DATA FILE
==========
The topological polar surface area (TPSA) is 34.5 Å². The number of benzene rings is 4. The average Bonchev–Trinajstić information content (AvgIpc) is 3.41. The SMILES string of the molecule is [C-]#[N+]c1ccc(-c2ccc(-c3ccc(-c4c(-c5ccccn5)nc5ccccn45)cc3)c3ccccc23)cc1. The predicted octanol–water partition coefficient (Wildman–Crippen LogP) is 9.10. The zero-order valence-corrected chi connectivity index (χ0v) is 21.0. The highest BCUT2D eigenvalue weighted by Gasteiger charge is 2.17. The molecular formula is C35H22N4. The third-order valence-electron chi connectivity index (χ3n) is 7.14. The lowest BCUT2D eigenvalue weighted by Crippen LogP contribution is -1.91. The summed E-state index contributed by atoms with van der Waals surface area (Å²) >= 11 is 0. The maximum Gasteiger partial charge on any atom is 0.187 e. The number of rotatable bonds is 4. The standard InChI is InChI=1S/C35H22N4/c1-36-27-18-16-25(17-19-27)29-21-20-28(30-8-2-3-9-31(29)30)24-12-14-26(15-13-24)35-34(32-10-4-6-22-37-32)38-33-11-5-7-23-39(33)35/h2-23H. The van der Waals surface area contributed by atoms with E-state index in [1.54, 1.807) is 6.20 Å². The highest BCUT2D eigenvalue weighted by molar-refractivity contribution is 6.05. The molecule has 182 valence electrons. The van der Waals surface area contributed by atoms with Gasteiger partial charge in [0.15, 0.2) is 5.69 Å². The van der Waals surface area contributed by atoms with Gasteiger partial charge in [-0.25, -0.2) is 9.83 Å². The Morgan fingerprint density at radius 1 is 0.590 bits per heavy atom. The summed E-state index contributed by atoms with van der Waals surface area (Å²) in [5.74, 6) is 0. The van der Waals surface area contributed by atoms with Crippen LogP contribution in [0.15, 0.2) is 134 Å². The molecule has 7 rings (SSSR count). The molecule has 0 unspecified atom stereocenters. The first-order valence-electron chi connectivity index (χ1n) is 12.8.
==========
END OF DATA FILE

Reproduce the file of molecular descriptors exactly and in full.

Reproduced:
The topological polar surface area (TPSA) is 34.5 Å². The number of benzene rings is 4. The average Bonchev–Trinajstić information content (AvgIpc) is 3.41. The SMILES string of the molecule is [C-]#[N+]c1ccc(-c2ccc(-c3ccc(-c4c(-c5ccccn5)nc5ccccn45)cc3)c3ccccc23)cc1. The predicted octanol–water partition coefficient (Wildman–Crippen LogP) is 9.10. The zero-order valence-corrected chi connectivity index (χ0v) is 21.0. The highest BCUT2D eigenvalue weighted by Gasteiger charge is 2.17. The molecular formula is C35H22N4. The third-order valence-electron chi connectivity index (χ3n) is 7.14. The lowest BCUT2D eigenvalue weighted by Crippen LogP contribution is -1.91. The summed E-state index contributed by atoms with van der Waals surface area (Å²) >= 11 is 0. The maximum Gasteiger partial charge on any atom is 0.187 e. The number of rotatable bonds is 4. The standard InChI is InChI=1S/C35H22N4/c1-36-27-18-16-25(17-19-27)29-21-20-28(30-8-2-3-9-31(29)30)24-12-14-26(15-13-24)35-34(32-10-4-6-22-37-32)38-33-11-5-7-23-39(33)35/h2-23H. The van der Waals surface area contributed by atoms with E-state index in [1.54, 1.807) is 6.20 Å². The highest BCUT2D eigenvalue weighted by molar-refractivity contribution is 6.05. The molecule has 182 valence electrons. The van der Waals surface area contributed by atoms with Gasteiger partial charge in [0.15, 0.2) is 5.69 Å². The van der Waals surface area contributed by atoms with Gasteiger partial charge in [-0.25, -0.2) is 9.83 Å². The Morgan fingerprint density at radius 1 is 0.590 bits per heavy atom. The summed E-state index contributed by atoms with van der Waals surface area (Å²) in [5.74, 6) is 0. The van der Waals surface area contributed by atoms with Crippen LogP contribution in [0.15, 0.2) is 134 Å². The molecule has 7 rings (SSSR count). The molecule has 0 unspecified atom stereocenters. The first-order valence-electron chi connectivity index (χ1n) is 12.8.